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Bankrate: Mortgage Rates Inch Higher
added: 2011-09-30

The benchmark conforming 30-year fixed mortgage rate inched higher to 4.30 percent, according to's weekly national survey. The average 30-year fixed mortgage has an average of 0.37 discount and origination points.

The average 15-year fixed mortgage bounced back to 3.47 percent while the larger jumbo 30-year fixed rate climbed to 4.87 percent. Adjustable rate mortgages were mostly higher, with the average 5-year ARM rising to 3.13 percent and the 7-year ARM jumping to 3.33 percent.

After falling in each of the past eight weeks and setting new record lows for 5 consecutive weeks, mortgage rates were higher this week. Optimism that Europe can avoid a full-blown financial meltdown gave markets a boost, and that resulted in mortgage rates moving up. But with the backdrop of a weak U.S. economy, slower growth around the globe, and the Federal Reserve reinvesting in mortgage-backed bonds, mortgage rates are destined to stay low in the months ahead.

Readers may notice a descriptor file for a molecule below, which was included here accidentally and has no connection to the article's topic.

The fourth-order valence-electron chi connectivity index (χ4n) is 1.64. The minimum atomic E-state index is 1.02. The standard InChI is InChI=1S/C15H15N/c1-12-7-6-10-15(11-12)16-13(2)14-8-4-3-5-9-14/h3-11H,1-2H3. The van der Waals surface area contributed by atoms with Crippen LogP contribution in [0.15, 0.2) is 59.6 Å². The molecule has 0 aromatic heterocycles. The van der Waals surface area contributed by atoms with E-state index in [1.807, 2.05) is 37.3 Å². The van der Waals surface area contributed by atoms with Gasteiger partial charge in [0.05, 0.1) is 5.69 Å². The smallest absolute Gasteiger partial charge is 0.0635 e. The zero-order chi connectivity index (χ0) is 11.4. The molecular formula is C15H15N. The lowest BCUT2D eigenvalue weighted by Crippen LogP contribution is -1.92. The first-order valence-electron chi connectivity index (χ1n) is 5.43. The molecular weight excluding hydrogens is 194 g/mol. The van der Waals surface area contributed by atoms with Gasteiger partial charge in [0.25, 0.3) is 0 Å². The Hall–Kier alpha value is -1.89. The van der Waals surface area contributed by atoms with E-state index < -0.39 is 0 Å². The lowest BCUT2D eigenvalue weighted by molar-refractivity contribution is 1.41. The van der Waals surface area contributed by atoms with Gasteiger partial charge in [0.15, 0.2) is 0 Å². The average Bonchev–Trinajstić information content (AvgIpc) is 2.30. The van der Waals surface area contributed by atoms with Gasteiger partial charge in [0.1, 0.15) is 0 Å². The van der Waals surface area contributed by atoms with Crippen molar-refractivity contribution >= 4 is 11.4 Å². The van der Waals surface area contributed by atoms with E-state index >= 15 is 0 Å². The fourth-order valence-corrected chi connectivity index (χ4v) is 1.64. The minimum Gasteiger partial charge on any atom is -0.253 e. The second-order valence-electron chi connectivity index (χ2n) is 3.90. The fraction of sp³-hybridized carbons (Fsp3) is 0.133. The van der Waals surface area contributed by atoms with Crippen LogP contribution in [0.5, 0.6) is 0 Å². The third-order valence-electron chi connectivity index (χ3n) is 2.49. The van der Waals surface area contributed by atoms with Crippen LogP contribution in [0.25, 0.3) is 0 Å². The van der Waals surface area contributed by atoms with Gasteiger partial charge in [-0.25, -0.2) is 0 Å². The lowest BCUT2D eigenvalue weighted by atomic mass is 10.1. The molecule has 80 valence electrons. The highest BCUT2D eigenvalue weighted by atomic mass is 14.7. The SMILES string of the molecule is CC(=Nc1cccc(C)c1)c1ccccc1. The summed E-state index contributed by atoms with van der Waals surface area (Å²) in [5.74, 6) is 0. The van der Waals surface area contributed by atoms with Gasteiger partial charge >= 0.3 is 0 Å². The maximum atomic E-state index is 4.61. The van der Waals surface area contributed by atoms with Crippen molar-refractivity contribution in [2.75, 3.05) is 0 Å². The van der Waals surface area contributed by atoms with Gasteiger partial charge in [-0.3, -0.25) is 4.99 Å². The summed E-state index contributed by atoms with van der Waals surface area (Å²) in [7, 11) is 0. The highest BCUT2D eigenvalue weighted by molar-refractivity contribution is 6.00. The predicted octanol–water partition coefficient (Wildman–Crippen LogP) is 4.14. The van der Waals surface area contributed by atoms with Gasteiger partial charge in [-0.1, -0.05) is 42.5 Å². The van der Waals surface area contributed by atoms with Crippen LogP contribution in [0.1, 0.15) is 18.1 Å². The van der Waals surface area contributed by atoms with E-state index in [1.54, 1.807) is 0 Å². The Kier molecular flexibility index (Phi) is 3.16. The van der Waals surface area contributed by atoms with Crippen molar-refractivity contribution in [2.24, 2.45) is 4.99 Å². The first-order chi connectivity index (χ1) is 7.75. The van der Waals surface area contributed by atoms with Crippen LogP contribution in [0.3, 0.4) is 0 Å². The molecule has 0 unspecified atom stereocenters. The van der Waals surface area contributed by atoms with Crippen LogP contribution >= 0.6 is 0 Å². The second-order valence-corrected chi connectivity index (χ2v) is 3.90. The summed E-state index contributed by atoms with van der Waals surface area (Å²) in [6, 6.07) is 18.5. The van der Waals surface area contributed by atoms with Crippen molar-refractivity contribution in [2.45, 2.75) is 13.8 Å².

The last time mortgage rates were above 6 percent was Nov. 2008. At the time, the average 30-year fixed rate was 6.33 percent, meaning a $200,000 loan would have carried a monthly payment of $1,241.86. With the average rate now 4.30 percent, the monthly payment for the same size loan would be $989.74, a difference of $252 per month for anyone refinancing now.


30-year fixed: 4.30% - up from 4.29% last week (avg. points: 0.37)

15-year fixed: 3.47% - up from 3.42% last week (avg. points: 0.35)

5/1 ARM: 3.13% - up from 3.05% last week (avg. points: 0.42)


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